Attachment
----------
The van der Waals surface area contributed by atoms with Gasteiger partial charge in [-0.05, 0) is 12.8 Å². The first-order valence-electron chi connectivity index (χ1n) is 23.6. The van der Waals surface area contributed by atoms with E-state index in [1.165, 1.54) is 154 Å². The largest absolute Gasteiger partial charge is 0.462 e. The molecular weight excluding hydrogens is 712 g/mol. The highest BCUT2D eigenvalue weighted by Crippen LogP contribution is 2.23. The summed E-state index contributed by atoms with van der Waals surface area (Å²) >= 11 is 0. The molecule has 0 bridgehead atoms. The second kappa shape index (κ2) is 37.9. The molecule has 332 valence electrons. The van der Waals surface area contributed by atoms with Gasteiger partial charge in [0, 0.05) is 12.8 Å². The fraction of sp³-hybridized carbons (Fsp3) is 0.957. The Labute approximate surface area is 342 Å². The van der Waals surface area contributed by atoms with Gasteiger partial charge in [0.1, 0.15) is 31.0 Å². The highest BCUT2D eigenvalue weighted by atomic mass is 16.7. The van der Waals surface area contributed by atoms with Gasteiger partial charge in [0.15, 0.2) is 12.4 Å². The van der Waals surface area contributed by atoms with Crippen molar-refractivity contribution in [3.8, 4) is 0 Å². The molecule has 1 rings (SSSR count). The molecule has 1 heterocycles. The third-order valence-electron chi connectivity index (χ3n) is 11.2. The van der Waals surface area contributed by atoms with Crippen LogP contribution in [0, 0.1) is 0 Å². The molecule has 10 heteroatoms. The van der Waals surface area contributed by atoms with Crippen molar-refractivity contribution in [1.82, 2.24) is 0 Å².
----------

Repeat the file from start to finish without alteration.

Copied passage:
The van der Waals surface area contributed by atoms with Gasteiger partial charge in [-0.05, 0) is 12.8 Å². The first-order valence-electron chi connectivity index (χ1n) is 23.6. The van der Waals surface area contributed by atoms with E-state index in [1.165, 1.54) is 154 Å². The largest absolute Gasteiger partial charge is 0.462 e. The molecular weight excluding hydrogens is 712 g/mol. The highest BCUT2D eigenvalue weighted by Crippen LogP contribution is 2.23. The summed E-state index contributed by atoms with van der Waals surface area (Å²) >= 11 is 0. The molecule has 0 bridgehead atoms. The second kappa shape index (κ2) is 37.9. The molecule has 332 valence electrons. The van der Waals surface area contributed by atoms with Gasteiger partial charge in [0, 0.05) is 12.8 Å². The fraction of sp³-hybridized carbons (Fsp3) is 0.957. The Labute approximate surface area is 342 Å². The van der Waals surface area contributed by atoms with Gasteiger partial charge in [0.1, 0.15) is 31.0 Å². The highest BCUT2D eigenvalue weighted by atomic mass is 16.7. The van der Waals surface area contributed by atoms with Gasteiger partial charge in [0.15, 0.2) is 12.4 Å². The van der Waals surface area contributed by atoms with Crippen molar-refractivity contribution in [3.8, 4) is 0 Å². The molecule has 1 rings (SSSR count). The molecule has 1 heterocycles. The third-order valence-electron chi connectivity index (χ3n) is 11.2. The van der Waals surface area contributed by atoms with Crippen LogP contribution in [0, 0.1) is 0 Å². The molecule has 10 heteroatoms. The van der Waals surface area contributed by atoms with Crippen molar-refractivity contribution in [1.82, 2.24) is 0 Å².